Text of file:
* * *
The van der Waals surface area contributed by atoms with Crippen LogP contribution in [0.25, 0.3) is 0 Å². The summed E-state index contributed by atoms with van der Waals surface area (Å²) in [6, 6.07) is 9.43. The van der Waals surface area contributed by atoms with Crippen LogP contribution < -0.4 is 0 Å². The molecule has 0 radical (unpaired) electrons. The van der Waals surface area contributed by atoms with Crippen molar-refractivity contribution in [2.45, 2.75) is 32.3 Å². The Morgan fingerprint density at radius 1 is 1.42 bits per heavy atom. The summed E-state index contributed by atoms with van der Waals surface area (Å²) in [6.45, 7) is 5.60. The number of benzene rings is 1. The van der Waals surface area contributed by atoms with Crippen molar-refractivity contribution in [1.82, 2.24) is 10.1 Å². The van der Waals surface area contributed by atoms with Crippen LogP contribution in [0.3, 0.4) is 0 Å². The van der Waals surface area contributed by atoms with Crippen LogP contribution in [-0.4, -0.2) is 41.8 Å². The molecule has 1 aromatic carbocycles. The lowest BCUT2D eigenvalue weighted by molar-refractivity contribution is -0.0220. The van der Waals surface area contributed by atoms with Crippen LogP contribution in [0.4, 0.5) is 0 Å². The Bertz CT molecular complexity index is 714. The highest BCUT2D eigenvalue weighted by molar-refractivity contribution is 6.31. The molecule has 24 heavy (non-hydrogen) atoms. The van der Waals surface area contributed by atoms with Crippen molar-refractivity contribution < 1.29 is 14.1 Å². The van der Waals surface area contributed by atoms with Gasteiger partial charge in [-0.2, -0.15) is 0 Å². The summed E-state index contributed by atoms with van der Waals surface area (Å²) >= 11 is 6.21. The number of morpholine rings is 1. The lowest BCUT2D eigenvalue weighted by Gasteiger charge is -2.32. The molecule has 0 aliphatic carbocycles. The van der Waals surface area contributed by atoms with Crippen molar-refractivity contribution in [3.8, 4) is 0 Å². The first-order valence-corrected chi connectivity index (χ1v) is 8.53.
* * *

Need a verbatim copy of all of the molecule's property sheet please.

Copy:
The van der Waals surface area contributed by atoms with Crippen LogP contribution in [0.25, 0.3) is 0 Å². The summed E-state index contributed by atoms with van der Waals surface area (Å²) in [6, 6.07) is 9.43. The van der Waals surface area contributed by atoms with Crippen LogP contribution < -0.4 is 0 Å². The molecule has 0 radical (unpaired) electrons. The van der Waals surface area contributed by atoms with Crippen molar-refractivity contribution in [2.45, 2.75) is 32.3 Å². The Morgan fingerprint density at radius 1 is 1.42 bits per heavy atom. The summed E-state index contributed by atoms with van der Waals surface area (Å²) in [6.45, 7) is 5.60. The number of benzene rings is 1. The van der Waals surface area contributed by atoms with Crippen molar-refractivity contribution in [1.82, 2.24) is 10.1 Å². The van der Waals surface area contributed by atoms with Crippen LogP contribution in [0.3, 0.4) is 0 Å². The van der Waals surface area contributed by atoms with Crippen LogP contribution in [-0.4, -0.2) is 41.8 Å². The molecule has 1 aromatic carbocycles. The lowest BCUT2D eigenvalue weighted by molar-refractivity contribution is -0.0220. The van der Waals surface area contributed by atoms with Crippen LogP contribution in [0.4, 0.5) is 0 Å². The Bertz CT molecular complexity index is 714. The highest BCUT2D eigenvalue weighted by molar-refractivity contribution is 6.31. The molecule has 24 heavy (non-hydrogen) atoms. The van der Waals surface area contributed by atoms with Crippen molar-refractivity contribution < 1.29 is 14.1 Å². The van der Waals surface area contributed by atoms with Gasteiger partial charge in [-0.2, -0.15) is 0 Å². The summed E-state index contributed by atoms with van der Waals surface area (Å²) >= 11 is 6.21. The number of morpholine rings is 1. The lowest BCUT2D eigenvalue weighted by Gasteiger charge is -2.32. The molecule has 0 aliphatic carbocycles. The van der Waals surface area contributed by atoms with Crippen molar-refractivity contribution in [3.8, 4) is 0 Å². The first-order valence-corrected chi connectivity index (χ1v) is 8.53.